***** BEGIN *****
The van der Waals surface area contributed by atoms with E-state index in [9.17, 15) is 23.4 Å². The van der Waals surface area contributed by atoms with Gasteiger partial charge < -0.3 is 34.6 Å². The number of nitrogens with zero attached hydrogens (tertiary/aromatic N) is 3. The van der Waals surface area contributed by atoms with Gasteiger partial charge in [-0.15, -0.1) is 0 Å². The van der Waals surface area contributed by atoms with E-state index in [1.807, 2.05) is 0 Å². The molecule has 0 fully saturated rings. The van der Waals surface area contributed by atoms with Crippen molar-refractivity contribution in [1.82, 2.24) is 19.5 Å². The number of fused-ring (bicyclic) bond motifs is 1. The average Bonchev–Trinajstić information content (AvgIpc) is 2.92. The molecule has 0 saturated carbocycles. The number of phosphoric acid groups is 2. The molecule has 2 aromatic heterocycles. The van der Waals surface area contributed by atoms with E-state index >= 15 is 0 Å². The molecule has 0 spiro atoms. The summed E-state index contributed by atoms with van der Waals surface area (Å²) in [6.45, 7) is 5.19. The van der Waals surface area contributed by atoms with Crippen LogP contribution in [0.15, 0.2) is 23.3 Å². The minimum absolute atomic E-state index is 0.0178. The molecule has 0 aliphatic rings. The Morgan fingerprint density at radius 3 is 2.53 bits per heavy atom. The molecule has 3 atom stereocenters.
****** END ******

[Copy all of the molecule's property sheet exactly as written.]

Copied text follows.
The van der Waals surface area contributed by atoms with E-state index in [9.17, 15) is 23.4 Å². The van der Waals surface area contributed by atoms with Gasteiger partial charge < -0.3 is 34.6 Å². The number of nitrogens with zero attached hydrogens (tertiary/aromatic N) is 3. The van der Waals surface area contributed by atoms with Gasteiger partial charge in [-0.15, -0.1) is 0 Å². The van der Waals surface area contributed by atoms with E-state index in [1.807, 2.05) is 0 Å². The molecule has 0 fully saturated rings. The van der Waals surface area contributed by atoms with Crippen molar-refractivity contribution in [1.82, 2.24) is 19.5 Å². The number of fused-ring (bicyclic) bond motifs is 1. The average Bonchev–Trinajstić information content (AvgIpc) is 2.92. The molecule has 0 saturated carbocycles. The number of phosphoric acid groups is 2. The molecule has 2 aromatic heterocycles. The van der Waals surface area contributed by atoms with E-state index >= 15 is 0 Å². The molecule has 0 spiro atoms. The summed E-state index contributed by atoms with van der Waals surface area (Å²) in [6.45, 7) is 5.19. The van der Waals surface area contributed by atoms with Crippen LogP contribution in [0.15, 0.2) is 23.3 Å². The minimum absolute atomic E-state index is 0.0178. The molecule has 0 aliphatic rings. The Morgan fingerprint density at radius 3 is 2.53 bits per heavy atom. The molecule has 3 atom stereocenters.